Ambalavaner Sivanandan often notes that the history of Britain’s immigration acts is a history of its developing racism. With a need for post-war reconstruction, the British Nationality Act of 1948 conferred Commonwealth citizens with British nationality and the right to free entry into the UK. In the years that followed, mass migration from the colonies took place and was largely responsible for the multicultural Britain that some like to cite as one of our greatest national achievements. In reality, many who made the journey hoped for employment and opportunities in the United Kingdom, but would instead be greeted with hostility and criminalisation.

With the Commonwealth Immigration Act of 1962, popular xenophobia and racism would become legislated and codified, removing the right to citizenship and free movement held by ex-colonial subjects. Whilst Britain was happy to exploit their labour, made cheaper by racial wage disparities, it was not willing to endow these immigrants with the same rights as British workers. A succession of immigration laws would begin with this Act of 1962, each one in response to both the economic desire for labour and the national popular racist mood.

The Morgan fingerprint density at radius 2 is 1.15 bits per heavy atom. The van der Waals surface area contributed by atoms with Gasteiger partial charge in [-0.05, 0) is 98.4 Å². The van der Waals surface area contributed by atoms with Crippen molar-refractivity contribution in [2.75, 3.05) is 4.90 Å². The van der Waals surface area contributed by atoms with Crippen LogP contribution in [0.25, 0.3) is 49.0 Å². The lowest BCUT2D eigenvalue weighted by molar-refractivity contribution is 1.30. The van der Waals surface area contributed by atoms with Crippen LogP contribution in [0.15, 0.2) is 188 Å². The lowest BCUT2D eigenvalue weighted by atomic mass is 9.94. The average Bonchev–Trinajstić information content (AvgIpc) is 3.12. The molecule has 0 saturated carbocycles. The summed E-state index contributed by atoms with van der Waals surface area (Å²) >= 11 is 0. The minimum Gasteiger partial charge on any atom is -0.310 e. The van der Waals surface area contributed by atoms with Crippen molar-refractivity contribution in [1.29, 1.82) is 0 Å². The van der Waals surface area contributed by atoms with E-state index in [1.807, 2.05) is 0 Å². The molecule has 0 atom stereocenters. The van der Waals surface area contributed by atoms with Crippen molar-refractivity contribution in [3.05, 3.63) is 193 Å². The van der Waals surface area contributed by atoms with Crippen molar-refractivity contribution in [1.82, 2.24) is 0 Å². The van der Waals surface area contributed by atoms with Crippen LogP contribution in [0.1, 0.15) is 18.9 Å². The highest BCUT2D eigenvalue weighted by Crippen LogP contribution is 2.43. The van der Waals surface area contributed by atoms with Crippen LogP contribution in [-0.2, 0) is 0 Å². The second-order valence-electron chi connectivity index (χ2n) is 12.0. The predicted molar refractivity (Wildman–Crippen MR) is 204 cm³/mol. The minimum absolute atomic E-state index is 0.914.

Around the same time, we see the development of some freedom of movement agreements between the EU’s predecessors, such as the European Coal and Steel Community. Britain joined the European Economic Community in 1973 and began to reap the benefits of free access to labour from across Europe. Simultaneously, access from the Commonwealth was massively restricted – a policy to allay the fears of original EEC nations that Britain would become an open passageway for Commonwealth nations into Europe. 

We can see from these examples in the short history of post-war immigration policy that the state has consistently divided up immigrants according to how they benefit the economy: racism and profiteering go hand-in-hand. Now that boundaries of bigotry are being redrawn once again according to a neoliberal guide-map, in some ways EU migrants are beginning to face what has previously been quotidian for non-white migrants from Commonwealth nations.